May 12, 2010

Acts of Contrition

A long time ago I wrote a post about how my punctuation of the Act of Contrition had changed over the years:

I used to say the end of the prayer like this:

I firmly resolve: with the help of your grace, to confess my sins, do penance, and to my amend my life.

But I realized that I now do it like this:

I firmly resolve, with the help of your grace: to confess my sins, do penance, and to amend my life.


When I was younger I thought I needed grace to do things. Now I realize that I need the grace to even make a resolution.



The other day I was thinking about this particular prayer again, and how my understanding of what it means to pray it has continued to change. It's fascinating to me how one can pray in the same words over time, but be making a different sort of prayer through them.

When I was younger in the faith the Act of Contrition was like a substitute for the fresh start of going to confession. If I had a desire for Holy Communion, for example, but feared that I might be in a state of mortal sin and had no opportunity for confession, there was the Act of Contrition. To pray it was a fresh start, a new resolution, a renewed commitment. When I said I was sorry, and that my sorrow was true contrition and not just attrition at best, and that I was resolving to sin no more and amend my life, I believed what I prayed to myself. I thought I was telling the truth, and the "act" of the Act of Contrition was simply an external expression of an internal state.

Now, almost eighteen years baptized, I know myself too well for that. I know the infirmity of my resolutions and the fragility of my purposes of amendment. Now when I say the Act of Contrition I'm practicing, I'm telling God what I desire to be. I make an act of contrition, because I know that perfect contrition is what my heart really wants, and I'm trying to teach this to myself.

4 comments:

Anonymous said...

Father I've seen this issue in your posts a few times so I thought I'd comment on it. From what you write it sounds like if somebody has a mortal sin, but do not have time to go to Confession, then he could say an Act and still recieve the Eucharist. Are you saying this for normal circumstances, or just for emergency circumstances i.e. when in danger of death?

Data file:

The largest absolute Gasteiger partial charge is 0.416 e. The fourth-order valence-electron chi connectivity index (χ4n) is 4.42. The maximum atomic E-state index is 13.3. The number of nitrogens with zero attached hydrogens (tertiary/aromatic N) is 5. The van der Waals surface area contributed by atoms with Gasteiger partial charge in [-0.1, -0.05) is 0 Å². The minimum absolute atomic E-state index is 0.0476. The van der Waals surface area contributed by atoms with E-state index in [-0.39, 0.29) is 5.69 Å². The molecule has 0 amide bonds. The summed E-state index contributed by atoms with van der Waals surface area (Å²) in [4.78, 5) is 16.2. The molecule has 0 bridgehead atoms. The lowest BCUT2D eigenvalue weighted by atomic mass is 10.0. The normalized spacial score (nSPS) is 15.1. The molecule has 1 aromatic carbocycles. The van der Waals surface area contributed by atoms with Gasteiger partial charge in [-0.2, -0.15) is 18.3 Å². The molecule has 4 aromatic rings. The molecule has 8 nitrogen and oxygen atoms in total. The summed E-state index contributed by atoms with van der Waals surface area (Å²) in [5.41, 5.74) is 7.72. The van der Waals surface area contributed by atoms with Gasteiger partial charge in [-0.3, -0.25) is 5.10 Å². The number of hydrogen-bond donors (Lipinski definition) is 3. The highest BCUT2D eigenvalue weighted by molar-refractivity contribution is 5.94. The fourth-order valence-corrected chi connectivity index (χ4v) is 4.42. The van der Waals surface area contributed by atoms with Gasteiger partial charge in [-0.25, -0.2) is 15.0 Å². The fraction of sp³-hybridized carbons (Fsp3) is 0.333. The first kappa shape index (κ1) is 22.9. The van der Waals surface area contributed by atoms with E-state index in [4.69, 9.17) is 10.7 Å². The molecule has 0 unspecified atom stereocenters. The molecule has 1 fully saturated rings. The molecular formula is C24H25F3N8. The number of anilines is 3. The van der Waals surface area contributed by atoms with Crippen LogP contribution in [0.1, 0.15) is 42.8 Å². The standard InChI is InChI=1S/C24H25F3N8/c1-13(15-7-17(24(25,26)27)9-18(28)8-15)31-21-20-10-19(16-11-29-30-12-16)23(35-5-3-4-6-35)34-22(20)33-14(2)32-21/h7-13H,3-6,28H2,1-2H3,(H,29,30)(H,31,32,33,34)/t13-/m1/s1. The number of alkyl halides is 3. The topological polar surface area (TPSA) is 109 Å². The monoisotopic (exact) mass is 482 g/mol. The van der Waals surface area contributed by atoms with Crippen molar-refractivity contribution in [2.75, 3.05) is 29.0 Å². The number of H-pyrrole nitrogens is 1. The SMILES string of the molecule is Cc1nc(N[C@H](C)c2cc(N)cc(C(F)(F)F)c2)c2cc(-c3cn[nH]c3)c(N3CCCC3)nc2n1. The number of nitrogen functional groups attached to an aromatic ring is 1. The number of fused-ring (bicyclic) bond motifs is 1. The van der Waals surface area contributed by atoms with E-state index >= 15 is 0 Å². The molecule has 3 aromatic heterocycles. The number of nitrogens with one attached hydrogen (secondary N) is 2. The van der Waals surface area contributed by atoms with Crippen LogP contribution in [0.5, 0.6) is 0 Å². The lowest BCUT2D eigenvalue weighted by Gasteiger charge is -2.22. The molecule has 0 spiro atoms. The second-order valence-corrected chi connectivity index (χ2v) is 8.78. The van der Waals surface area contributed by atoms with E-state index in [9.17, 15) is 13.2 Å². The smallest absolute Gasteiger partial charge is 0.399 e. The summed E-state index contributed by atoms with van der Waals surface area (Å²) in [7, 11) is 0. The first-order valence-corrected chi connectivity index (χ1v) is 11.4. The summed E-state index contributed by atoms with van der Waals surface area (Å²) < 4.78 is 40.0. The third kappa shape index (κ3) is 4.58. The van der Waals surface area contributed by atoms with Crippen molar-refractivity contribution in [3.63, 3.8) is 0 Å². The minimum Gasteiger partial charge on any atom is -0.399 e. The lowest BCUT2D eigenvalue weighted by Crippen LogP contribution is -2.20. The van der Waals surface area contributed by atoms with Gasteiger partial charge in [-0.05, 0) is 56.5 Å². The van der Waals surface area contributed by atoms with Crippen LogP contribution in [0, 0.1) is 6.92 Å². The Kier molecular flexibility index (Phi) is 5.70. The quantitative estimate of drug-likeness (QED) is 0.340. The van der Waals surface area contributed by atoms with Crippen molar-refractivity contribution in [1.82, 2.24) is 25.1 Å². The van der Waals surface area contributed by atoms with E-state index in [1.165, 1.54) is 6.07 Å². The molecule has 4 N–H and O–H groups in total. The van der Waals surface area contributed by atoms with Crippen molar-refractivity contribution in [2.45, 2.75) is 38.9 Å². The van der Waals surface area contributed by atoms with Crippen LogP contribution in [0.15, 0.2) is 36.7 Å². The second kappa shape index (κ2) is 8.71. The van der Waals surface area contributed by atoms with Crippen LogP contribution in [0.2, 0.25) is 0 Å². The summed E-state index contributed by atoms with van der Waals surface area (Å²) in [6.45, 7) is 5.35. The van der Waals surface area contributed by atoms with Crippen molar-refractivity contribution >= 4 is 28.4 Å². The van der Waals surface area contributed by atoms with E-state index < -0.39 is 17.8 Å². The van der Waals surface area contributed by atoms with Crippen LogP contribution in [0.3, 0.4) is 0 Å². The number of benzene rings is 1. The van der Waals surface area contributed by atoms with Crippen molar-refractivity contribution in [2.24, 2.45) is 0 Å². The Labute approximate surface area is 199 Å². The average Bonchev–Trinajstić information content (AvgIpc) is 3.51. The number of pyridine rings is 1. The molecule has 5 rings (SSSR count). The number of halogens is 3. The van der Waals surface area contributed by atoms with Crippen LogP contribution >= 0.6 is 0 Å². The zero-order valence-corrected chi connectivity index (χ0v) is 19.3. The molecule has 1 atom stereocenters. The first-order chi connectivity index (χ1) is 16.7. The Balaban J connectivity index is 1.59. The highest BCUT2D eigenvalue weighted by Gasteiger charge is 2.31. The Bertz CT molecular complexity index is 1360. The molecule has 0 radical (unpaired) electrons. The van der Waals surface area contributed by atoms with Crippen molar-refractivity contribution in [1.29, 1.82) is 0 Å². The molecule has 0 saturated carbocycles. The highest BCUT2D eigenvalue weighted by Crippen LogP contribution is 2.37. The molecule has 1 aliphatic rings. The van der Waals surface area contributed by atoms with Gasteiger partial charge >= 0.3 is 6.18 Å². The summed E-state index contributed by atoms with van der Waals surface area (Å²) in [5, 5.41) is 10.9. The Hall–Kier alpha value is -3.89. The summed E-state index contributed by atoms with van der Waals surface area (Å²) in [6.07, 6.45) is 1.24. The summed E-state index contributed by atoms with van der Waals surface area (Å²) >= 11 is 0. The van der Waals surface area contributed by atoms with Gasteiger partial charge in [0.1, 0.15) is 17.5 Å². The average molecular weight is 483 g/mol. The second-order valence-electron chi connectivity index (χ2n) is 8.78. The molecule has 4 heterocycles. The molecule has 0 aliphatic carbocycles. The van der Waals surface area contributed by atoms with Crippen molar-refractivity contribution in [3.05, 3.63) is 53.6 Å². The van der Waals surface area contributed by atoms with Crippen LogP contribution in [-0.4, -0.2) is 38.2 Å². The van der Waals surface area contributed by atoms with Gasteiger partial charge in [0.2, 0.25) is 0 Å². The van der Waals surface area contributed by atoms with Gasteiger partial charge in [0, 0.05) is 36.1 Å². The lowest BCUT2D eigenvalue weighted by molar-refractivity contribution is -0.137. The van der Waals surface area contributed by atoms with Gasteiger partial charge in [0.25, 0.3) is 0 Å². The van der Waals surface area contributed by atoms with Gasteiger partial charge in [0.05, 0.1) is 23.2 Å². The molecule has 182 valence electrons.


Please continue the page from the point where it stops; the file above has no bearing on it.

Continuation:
Thanks!!

Brother Charles said...

Thanks for the comment, anonymous. I'll try to clarify a few things.

First, we can never be sure if we are in a state of mortal sin. We may know that we have committed a grave or serious sin, but these are only mortal when combined with full knowledge and consent of the will, both of which are often mitigated.

Second, if we are conscience of grave sin, we should ordinarily abstain from Holy Communion until we have received sacramental absolution. On the other hand, not everyone lives in a situation in which getting to confession is easy, and sometimes it can cause wonderment or embarrassment not to receive. (E.g. at a family funeral or wedding; this is why I hear confessions at wakes and wedding rehearsals) Sometimes the failure to get to confession is just bad planning, but sometimes it's just circumstance.

So, and this is me talking, I say that if we have committed a serious sin but through no fault of our own have not been able to confess, but are contrite and desire to receive Holy Communion, the Act of Contrition with a firm and practical plan to get to confession ASAP is o.k.

precious cup said...

Thank you, Brother Charles, I have a different issue. When I was young I was a very poor learner. I put this together with the fact that I grew up in the 60's when it seemed things were not exactly taught the way I might have liked. Any way I have to confess that for many MANY years I did not receive the sacrament of reconciliation, and when I did I read the card with the prayer. It was only in the last five years that I learned the act of contrition by heart. This was because I read that it should be said at every mass before receiving the Most Holy Eucharist. So, I cut the prayer out of something that belonged to one of my children and memorized it. It seems to be different than what other people pray. Does that make it invalid, and is my prayer correct in what it asks? I feel it does, but often wonder about this as I pray it. This is my prayer; Oh my God I am heartly sorry for having offended thee, and choosing to do wrong and failing to do good, I have sinned against you whom I should love above all things. With your help I promise to do penance, to avoid the near occasion of sin and to amend my life. In the name of your son Jesus who died on the cross for my sins, have mercy on me Lord, Have mercy, Please, as I typed this I already realized that I never used the word "grace” This already makes me sad. I think back, and remember that I never even really understood what "grace" meant. I do now, and it was that gift of grace that I feel changed my life. So, should I go back and learn the prayer the way you say it? Maybe so, I have been trying, but since I pray tmy prayer every day at morning mass,it is hard ti change. It probably is important to make the change. I need your help, do I change the prayer, or change the word in the prayer. All readers of this blog, have mercy on me amd my different prayer.

Brother Charles said...

PC: The version you mention is another common one. As a confessor I hear all kinds of Acts of Contrition. Most are either the one I use or the one you mention, but some make up their own, or have developed hybrid versions with pieces of other prayers in them.

So be at peace. If praying what you pray makes for an act of contrition, then it counts as an Act of Contrition.